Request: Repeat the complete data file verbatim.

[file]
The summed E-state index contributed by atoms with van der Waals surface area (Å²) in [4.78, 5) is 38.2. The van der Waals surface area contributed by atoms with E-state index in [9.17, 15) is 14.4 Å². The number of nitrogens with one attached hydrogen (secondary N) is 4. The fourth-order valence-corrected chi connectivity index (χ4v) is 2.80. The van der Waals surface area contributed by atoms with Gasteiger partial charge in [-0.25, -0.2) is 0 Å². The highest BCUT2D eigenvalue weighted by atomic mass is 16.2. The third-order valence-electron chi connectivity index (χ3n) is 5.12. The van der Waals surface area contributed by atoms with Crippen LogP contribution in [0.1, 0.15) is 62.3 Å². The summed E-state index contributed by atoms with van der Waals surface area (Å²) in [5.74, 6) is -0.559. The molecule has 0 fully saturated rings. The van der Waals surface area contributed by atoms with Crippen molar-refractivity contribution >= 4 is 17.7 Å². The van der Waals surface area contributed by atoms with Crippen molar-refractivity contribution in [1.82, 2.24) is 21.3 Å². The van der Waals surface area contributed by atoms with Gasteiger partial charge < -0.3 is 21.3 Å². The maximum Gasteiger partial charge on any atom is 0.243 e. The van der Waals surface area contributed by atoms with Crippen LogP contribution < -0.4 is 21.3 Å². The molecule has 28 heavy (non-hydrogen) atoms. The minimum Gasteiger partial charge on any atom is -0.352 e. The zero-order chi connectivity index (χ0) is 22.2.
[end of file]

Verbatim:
The summed E-state index contributed by atoms with van der Waals surface area (Å²) in [4.78, 5) is 38.2. The van der Waals surface area contributed by atoms with E-state index in [9.17, 15) is 14.4 Å². The number of nitrogens with one attached hydrogen (secondary N) is 4. The fourth-order valence-corrected chi connectivity index (χ4v) is 2.80. The van der Waals surface area contributed by atoms with Gasteiger partial charge in [-0.25, -0.2) is 0 Å². The highest BCUT2D eigenvalue weighted by atomic mass is 16.2. The third-order valence-electron chi connectivity index (χ3n) is 5.12. The van der Waals surface area contributed by atoms with Crippen LogP contribution in [0.1, 0.15) is 62.3 Å². The summed E-state index contributed by atoms with van der Waals surface area (Å²) in [5.74, 6) is -0.559. The molecule has 0 fully saturated rings. The van der Waals surface area contributed by atoms with Crippen molar-refractivity contribution >= 4 is 17.7 Å². The van der Waals surface area contributed by atoms with Crippen molar-refractivity contribution in [1.82, 2.24) is 21.3 Å². The van der Waals surface area contributed by atoms with Gasteiger partial charge < -0.3 is 21.3 Å². The maximum Gasteiger partial charge on any atom is 0.243 e. The van der Waals surface area contributed by atoms with Crippen LogP contribution < -0.4 is 21.3 Å². The molecule has 28 heavy (non-hydrogen) atoms. The minimum Gasteiger partial charge on any atom is -0.352 e. The zero-order chi connectivity index (χ0) is 22.2.